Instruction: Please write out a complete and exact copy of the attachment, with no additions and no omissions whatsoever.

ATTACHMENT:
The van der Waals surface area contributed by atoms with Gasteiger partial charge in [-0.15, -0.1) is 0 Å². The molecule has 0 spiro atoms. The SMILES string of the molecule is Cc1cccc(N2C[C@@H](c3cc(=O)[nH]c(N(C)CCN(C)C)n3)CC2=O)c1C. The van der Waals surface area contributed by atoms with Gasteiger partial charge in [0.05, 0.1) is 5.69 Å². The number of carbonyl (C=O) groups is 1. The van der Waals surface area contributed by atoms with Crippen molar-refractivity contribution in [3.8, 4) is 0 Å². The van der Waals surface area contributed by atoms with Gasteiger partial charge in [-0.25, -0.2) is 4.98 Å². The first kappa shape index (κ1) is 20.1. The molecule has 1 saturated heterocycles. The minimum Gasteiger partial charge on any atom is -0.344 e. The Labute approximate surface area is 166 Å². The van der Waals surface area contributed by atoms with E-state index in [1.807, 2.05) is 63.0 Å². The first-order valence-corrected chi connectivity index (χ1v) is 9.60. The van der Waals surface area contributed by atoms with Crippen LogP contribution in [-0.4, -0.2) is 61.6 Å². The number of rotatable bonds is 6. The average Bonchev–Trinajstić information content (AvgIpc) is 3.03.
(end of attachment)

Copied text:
The van der Waals surface area contributed by atoms with Gasteiger partial charge in [-0.15, -0.1) is 0 Å². The molecule has 0 spiro atoms. The SMILES string of the molecule is Cc1cccc(N2C[C@@H](c3cc(=O)[nH]c(N(C)CCN(C)C)n3)CC2=O)c1C. The van der Waals surface area contributed by atoms with Gasteiger partial charge in [0.05, 0.1) is 5.69 Å². The number of carbonyl (C=O) groups is 1. The van der Waals surface area contributed by atoms with Crippen molar-refractivity contribution in [3.8, 4) is 0 Å². The van der Waals surface area contributed by atoms with Gasteiger partial charge in [-0.25, -0.2) is 4.98 Å². The first kappa shape index (κ1) is 20.1. The molecule has 1 saturated heterocycles. The minimum Gasteiger partial charge on any atom is -0.344 e. The Labute approximate surface area is 166 Å². The van der Waals surface area contributed by atoms with E-state index in [1.807, 2.05) is 63.0 Å². The first-order valence-corrected chi connectivity index (χ1v) is 9.60. The van der Waals surface area contributed by atoms with Crippen LogP contribution in [-0.4, -0.2) is 61.6 Å². The number of rotatable bonds is 6. The average Bonchev–Trinajstić information content (AvgIpc) is 3.03.